[from "The Birth of a Service", 2008]


The birth of the National Health Service in the Isle of Man was accompanied with some pain, and a considerable amount of labour. In fact, the First Report of the Health Services Board, covering the years to 31st. March, 1956, comments, "The early period of the scheme was fraught with serious difficulties, due largely to the complete absence of preparation for the introduction in the Isle of Man of so complicated a measure..."

A major factor was that for such far-reaching changes to the established order, whereas legislation usually stems from a Board or Department in the light of practice or experience indicating its desirability, there was initially no such body in existence to take responsibility for its overseeing.

What makes the introduction so remarkable, a feat of daring which seems quite extraordinary, and would hardly be countenanced today, and reflects on the dedication of all those responsible, is that not only was there an absence of preparation, but when the scheme was brought into operation on the 5th. July, they had in theory no legal authority to do so! Royal Assent to the 1948 Act was not announced to Tynwald until 16th. November, and their salvation was the inclusion of Section 64(1), which provided for the necessary retrospectivity to the 5th. July.

It is now difficult to see why there was this lack of preparation. Government Office was aware as long before as December 1944 that steps were taking place in the United Kingdom, initially as regards dentistry, with a view to its incorporation in the overall scheme. A note in the files at that date comments on the proposals as being "Quite interesting......" Nothing then happened until the receipt of the U.K.'s National Health Service Bill, in March 1946. The note of 3rd. April appended to the file reads:

"The National Health Service Bill contains many provisions which could be applied to the Island with some desirable benefit to our public health services, but there are others which do not appear to be necessary......"

A note on the file for the same month indicates that the Public Health Commission had made a report, but this is not on the file. However, the notes continue, pointing out that decisions would have to be made, initially after consultations with the two Government bodies most closely concerned, the Local Government Board and the Health Insurance and Pensions Board. This was set in hand in June 1946; thereafter nothing happened until April 1947, when the latter, which by this time had become the Board of Social Services, submitted their report.

In the meantime, the only sense of urgency displayed had been by the Isle of Man Medical Society, who informed Government Office in July 1946 that they had already had the question under consideration for some months, and enclosing a memorandum of their findings and the suggestion for the setting up of an Interim Health Council to facilitate progress. In late December they wrote to say that in the absence of any discernable action, or even acknowledgement of their memorandum and letters, they were preparing their own Bill!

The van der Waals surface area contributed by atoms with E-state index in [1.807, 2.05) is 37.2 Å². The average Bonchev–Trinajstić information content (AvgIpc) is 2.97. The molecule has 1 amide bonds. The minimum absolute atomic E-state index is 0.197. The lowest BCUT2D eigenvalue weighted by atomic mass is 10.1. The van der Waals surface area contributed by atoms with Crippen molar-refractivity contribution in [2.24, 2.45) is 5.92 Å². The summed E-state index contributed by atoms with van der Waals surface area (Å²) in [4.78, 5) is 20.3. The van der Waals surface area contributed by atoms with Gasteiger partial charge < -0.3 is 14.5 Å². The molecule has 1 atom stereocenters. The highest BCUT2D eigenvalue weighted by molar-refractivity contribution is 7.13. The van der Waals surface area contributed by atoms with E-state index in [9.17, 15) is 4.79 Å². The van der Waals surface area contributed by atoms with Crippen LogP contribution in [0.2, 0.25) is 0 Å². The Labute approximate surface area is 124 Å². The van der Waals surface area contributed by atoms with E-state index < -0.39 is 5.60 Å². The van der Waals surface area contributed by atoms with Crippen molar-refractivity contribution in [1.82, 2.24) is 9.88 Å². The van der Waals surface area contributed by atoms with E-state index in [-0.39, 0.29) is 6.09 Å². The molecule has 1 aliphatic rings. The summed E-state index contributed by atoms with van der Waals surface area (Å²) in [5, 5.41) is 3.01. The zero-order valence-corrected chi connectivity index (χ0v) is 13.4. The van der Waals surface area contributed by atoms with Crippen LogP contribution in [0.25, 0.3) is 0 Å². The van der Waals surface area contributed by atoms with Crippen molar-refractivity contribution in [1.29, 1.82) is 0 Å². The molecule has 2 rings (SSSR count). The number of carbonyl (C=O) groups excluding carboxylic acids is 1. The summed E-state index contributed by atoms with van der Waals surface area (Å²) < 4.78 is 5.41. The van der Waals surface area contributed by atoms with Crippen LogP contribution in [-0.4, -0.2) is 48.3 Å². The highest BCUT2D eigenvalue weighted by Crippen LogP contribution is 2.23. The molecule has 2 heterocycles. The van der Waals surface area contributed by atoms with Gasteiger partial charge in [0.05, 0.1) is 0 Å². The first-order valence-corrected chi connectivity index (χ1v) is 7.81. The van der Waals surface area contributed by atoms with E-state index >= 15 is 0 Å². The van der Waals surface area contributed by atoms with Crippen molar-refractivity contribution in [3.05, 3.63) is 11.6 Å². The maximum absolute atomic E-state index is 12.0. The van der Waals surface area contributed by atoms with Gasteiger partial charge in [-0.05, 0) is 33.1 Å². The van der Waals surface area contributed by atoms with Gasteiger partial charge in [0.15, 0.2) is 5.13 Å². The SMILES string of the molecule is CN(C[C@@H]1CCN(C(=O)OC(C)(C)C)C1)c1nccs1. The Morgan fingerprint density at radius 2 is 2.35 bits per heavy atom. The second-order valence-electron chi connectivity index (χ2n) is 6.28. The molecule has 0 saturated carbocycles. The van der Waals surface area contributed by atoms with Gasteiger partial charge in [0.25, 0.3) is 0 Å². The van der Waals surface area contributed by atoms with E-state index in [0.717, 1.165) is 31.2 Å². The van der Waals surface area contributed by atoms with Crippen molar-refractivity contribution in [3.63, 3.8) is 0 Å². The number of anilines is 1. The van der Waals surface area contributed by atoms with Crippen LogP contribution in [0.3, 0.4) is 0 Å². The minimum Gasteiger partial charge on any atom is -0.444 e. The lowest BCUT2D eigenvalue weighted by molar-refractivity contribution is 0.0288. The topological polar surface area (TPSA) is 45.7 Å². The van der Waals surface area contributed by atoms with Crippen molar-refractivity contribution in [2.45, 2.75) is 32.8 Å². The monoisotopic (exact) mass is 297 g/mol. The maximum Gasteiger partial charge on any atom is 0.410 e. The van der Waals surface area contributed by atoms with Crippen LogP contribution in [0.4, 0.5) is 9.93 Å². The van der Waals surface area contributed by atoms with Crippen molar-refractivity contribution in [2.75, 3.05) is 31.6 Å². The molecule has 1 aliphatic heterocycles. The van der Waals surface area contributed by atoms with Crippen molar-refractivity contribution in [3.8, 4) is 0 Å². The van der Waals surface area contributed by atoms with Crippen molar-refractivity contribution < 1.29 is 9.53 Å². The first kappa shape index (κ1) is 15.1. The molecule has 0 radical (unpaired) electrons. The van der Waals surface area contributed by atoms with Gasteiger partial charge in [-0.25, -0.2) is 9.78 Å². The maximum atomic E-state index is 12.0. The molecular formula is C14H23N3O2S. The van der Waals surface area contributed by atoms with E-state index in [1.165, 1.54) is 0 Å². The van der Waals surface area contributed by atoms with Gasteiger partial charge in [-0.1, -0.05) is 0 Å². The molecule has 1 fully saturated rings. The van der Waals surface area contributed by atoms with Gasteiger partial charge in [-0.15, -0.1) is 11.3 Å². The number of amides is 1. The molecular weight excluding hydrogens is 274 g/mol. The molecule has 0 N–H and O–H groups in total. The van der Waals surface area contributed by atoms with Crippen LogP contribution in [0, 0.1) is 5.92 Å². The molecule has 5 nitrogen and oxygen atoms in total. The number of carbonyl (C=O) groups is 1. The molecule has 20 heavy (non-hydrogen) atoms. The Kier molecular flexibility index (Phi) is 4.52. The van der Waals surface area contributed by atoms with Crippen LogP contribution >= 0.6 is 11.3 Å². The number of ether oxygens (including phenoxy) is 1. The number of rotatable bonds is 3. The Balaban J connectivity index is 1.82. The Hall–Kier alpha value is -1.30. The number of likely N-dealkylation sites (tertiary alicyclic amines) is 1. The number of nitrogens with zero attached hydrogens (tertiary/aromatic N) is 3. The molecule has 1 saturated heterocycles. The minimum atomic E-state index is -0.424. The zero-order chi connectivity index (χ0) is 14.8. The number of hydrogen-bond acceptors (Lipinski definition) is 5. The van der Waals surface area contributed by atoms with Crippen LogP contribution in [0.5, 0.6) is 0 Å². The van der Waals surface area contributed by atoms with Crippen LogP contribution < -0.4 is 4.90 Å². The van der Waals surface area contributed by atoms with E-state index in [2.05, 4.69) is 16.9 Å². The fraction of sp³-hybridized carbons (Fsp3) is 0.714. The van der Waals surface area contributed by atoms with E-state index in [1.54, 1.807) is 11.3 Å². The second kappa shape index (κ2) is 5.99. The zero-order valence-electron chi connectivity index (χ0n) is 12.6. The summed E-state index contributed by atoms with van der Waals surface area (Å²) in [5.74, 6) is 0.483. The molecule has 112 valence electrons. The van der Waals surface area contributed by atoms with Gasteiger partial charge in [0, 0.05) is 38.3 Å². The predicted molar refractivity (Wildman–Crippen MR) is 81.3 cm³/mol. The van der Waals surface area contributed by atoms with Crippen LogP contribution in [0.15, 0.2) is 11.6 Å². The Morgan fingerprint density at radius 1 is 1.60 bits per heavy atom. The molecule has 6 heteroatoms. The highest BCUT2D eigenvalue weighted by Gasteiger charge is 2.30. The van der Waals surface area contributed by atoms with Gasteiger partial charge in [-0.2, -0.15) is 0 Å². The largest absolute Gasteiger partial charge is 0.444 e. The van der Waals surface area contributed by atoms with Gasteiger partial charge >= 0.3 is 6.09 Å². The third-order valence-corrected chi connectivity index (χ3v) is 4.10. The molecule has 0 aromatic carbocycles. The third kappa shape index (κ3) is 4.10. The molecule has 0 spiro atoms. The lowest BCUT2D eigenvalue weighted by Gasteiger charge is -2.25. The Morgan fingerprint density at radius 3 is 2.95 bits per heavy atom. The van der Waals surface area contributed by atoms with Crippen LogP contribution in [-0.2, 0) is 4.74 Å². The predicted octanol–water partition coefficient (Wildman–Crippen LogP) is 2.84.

Thereafter, the files fill up with correspondence with the numerous bodies with whom it had been found necessary to consult, and whom it would be tedious to list in full. The matter had finally reached the Governor in Executive Council on 29th. May 1947, when it was decided to ask all the bodies for a further submission of their views, in prospect of a joint conference, to take place on 14th. October 1947. It could not be held earlier because of His Excellency's impending vacation, and the Attorney General's advice that "...it was not wise to rush these matters, and that the urgency for a meeting was not so great that it could not well take place in October". In fact, due to the Governor's further absence, it was not held until 5th. December. In the meantime, in the United Kingdom their 1946 Act had already become law on 6th. November 1946, to operate from 5th July 1948, and it was becoming obvious for a number of reasons that the Isle of Man would have to meet this deadline.

(It might be pertinent at this point to mention that the dating, 5th. July, had not, as might be supposed, any connection with the Manx traditional day for legislation, Tynwald Day, but paradoxically was the day chosen by the United Kingdom.)

At least, now everybody had the opportunity of putting forward their views on how the Service should be organised, and work could start on preparing the legislation for another round of consultations. The only problem was the disparity of those views, and that some people had their own axes to grind.

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Any comments, errors or omissions gratefully received The Editor
HTML Transcription © F.Coakley , 2008